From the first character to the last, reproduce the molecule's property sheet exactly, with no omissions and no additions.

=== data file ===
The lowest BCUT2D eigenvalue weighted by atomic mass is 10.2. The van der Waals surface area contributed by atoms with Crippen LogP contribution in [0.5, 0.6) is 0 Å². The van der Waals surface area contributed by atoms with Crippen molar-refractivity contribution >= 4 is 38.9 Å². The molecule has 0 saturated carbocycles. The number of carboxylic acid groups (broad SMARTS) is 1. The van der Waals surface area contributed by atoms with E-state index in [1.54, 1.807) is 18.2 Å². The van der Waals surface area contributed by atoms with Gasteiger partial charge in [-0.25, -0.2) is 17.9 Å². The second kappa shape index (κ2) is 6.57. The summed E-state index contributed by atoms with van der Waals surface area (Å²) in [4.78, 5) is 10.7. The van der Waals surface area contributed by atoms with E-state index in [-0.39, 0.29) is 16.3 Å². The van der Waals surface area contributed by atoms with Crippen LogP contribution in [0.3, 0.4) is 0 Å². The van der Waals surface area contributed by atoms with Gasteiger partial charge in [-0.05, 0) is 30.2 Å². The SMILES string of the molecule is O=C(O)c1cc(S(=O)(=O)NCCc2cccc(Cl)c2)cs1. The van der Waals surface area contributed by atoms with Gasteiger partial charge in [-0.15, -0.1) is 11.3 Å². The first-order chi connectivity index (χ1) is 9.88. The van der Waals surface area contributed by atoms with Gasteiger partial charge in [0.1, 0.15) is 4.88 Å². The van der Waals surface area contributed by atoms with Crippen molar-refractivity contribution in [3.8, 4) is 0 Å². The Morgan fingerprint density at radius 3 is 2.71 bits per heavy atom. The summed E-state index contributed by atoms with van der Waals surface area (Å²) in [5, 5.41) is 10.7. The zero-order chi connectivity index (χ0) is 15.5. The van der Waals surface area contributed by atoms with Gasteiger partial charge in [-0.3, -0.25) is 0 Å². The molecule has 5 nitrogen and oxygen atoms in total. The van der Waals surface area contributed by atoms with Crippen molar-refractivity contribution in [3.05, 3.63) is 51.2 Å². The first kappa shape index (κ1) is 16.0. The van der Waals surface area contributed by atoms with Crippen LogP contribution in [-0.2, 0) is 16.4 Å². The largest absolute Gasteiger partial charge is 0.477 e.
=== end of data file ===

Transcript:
The lowest BCUT2D eigenvalue weighted by atomic mass is 10.2. The van der Waals surface area contributed by atoms with Crippen LogP contribution in [0.5, 0.6) is 0 Å². The van der Waals surface area contributed by atoms with Crippen molar-refractivity contribution >= 4 is 38.9 Å². The molecule has 0 saturated carbocycles. The number of carboxylic acid groups (broad SMARTS) is 1. The van der Waals surface area contributed by atoms with E-state index in [1.54, 1.807) is 18.2 Å². The van der Waals surface area contributed by atoms with Gasteiger partial charge in [-0.25, -0.2) is 17.9 Å². The second kappa shape index (κ2) is 6.57. The summed E-state index contributed by atoms with van der Waals surface area (Å²) in [4.78, 5) is 10.7. The van der Waals surface area contributed by atoms with E-state index in [-0.39, 0.29) is 16.3 Å². The van der Waals surface area contributed by atoms with Crippen LogP contribution in [0.3, 0.4) is 0 Å². The van der Waals surface area contributed by atoms with Gasteiger partial charge in [-0.05, 0) is 30.2 Å². The SMILES string of the molecule is O=C(O)c1cc(S(=O)(=O)NCCc2cccc(Cl)c2)cs1. The van der Waals surface area contributed by atoms with Gasteiger partial charge in [-0.15, -0.1) is 11.3 Å². The first-order chi connectivity index (χ1) is 9.88. The van der Waals surface area contributed by atoms with Gasteiger partial charge in [0.1, 0.15) is 4.88 Å². The van der Waals surface area contributed by atoms with Crippen molar-refractivity contribution in [3.8, 4) is 0 Å². The Morgan fingerprint density at radius 3 is 2.71 bits per heavy atom. The summed E-state index contributed by atoms with van der Waals surface area (Å²) in [5, 5.41) is 10.7. The zero-order chi connectivity index (χ0) is 15.5. The van der Waals surface area contributed by atoms with Gasteiger partial charge in [-0.3, -0.25) is 0 Å². The molecule has 5 nitrogen and oxygen atoms in total. The van der Waals surface area contributed by atoms with Crippen molar-refractivity contribution in [3.05, 3.63) is 51.2 Å². The first kappa shape index (κ1) is 16.0. The van der Waals surface area contributed by atoms with Crippen LogP contribution in [-0.2, 0) is 16.4 Å². The largest absolute Gasteiger partial charge is 0.477 e.